Tuesday, May 24, 2005



From an article yesterday by the Houston Chronicle:

Born and brought up in the Jewish religion, [Dr. Ray Daily, an opthamologist who served for 24 years on the HISD board of directors] was not very religious, said her son, Louis Daily, jr. She embraced humanism, which has been called many things but perhaps is best described as a philosophy for those who think for themselves.

I do believe that I would have to take issue with this definition of "humanism". There are many brands of humanism, from Christian humanism to secular humanism, embraced by philosophers such as John Dewey (which would be part of the reason why religion and mythology are both in the same section in the Dewey decimal system). Given the context, secular humanism seems to be what is being referred to in this paragraph.

Generally, when humanism is left unmodified, the assupmtion may be made that the reference is to secular humanism, which is why the definition for secular humanism is usually included in any dictionary heading of "humanism", typically the last of three or four definitions.

The most basic definition of humanism, that which every variant of it has in common, is a particular emphasis for the individual value of the individual and any adherant to the system will have humanitarian concerns, with a belief in the inherent goodness and overall optimistic outlook on human nature. Given this, it is not hard to see how one could be a Christian humanist, or a humanist who professes religious belief in general.

Oftentimes, those who profess to be humanists will place greater interest in one's welfare in this life over the next, to a greater and greater degree until you arrive at secular humanism, which not only denies the importance of considering the afterlife during this life, but outright rejects any belief in the afterlife and dismisses all religion as mythology.

In addition to this, there would be two other reasons why "a philosophy for those who think for themselves" would be a poor definition:

1) There are people who, by the free use of their own intellect, possessing no inhibitions or other mental defects, who come to philosophical systems other than humanism, such as Platonism, Aristotelianism, Kantianism, Thomsim/neo-Thomism, etc. They have thought the issues out for themselves, and have come to something other than humanism. Therefore, since the property of thinking for oneself is not by necessity restricted to humanism, and since definitions of philosophies ought to distinguish them from other systems, which this does not do, it is a poor definition.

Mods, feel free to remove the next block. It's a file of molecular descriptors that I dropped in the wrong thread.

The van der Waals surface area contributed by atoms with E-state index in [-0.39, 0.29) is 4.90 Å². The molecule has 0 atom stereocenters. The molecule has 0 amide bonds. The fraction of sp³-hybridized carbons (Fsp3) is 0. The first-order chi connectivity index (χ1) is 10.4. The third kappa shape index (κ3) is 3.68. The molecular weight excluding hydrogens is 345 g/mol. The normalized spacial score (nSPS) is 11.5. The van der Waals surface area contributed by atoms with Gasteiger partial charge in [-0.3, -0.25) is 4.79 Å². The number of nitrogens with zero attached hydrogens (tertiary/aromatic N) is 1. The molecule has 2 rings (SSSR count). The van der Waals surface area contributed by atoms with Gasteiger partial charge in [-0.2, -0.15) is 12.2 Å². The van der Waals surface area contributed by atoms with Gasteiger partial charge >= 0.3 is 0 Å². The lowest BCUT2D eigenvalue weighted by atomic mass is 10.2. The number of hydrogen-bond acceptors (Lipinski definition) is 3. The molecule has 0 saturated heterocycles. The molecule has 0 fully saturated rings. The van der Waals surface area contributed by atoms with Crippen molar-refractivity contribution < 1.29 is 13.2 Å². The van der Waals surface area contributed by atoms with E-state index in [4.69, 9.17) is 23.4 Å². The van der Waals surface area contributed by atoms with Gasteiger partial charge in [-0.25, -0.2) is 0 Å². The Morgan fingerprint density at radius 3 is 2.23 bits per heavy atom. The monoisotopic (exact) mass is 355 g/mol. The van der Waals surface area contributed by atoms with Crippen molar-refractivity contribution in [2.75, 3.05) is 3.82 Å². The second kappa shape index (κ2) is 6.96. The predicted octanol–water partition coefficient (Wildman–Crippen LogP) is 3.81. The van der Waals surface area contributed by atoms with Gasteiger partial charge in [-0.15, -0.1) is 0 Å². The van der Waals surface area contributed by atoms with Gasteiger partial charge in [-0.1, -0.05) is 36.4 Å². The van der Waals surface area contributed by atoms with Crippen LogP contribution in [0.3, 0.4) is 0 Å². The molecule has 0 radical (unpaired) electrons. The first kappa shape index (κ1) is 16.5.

2) There are people who are humanists primarily for other than intellectual reasons, such as parental upbringing or cultural prevalence. Since there are those who are of this philosophy that did not "think for themselves" in a strict sense of the term but who meet the basic requirements of humanism (the definition above), and a definition of a philosophy should be able to apply to who hold to the philosophy, it is a poor definition.

Not to mention the rather insulting implication that those who adhere to a religious system are somehow incapable of thinking for themselves. I myself was born and raised Catholic. Nevertheless, there was a time where, while remaining in the Church, I critically examined the Catholic worldview and did find it to be the most logical one, a period which began around the 6th grade and came to an end last year upon gaining an in-depth knowledge of the system of St. Thomas. Not to mention those such as G.K. Chesterton who came into the Church after a similar examination conducted from the outside.

That's all on philosophy from me for the moment. The next time I post on philosophy, I'll have the re-write of the ethics paper.

+Ad Majorem Dei Gloram+

"There are those who hate Christianity and call their hatred an all-embracing love for all religions."
-G.K. Chesterton, in an article written for the Illustrated London News, January 13, 1906.


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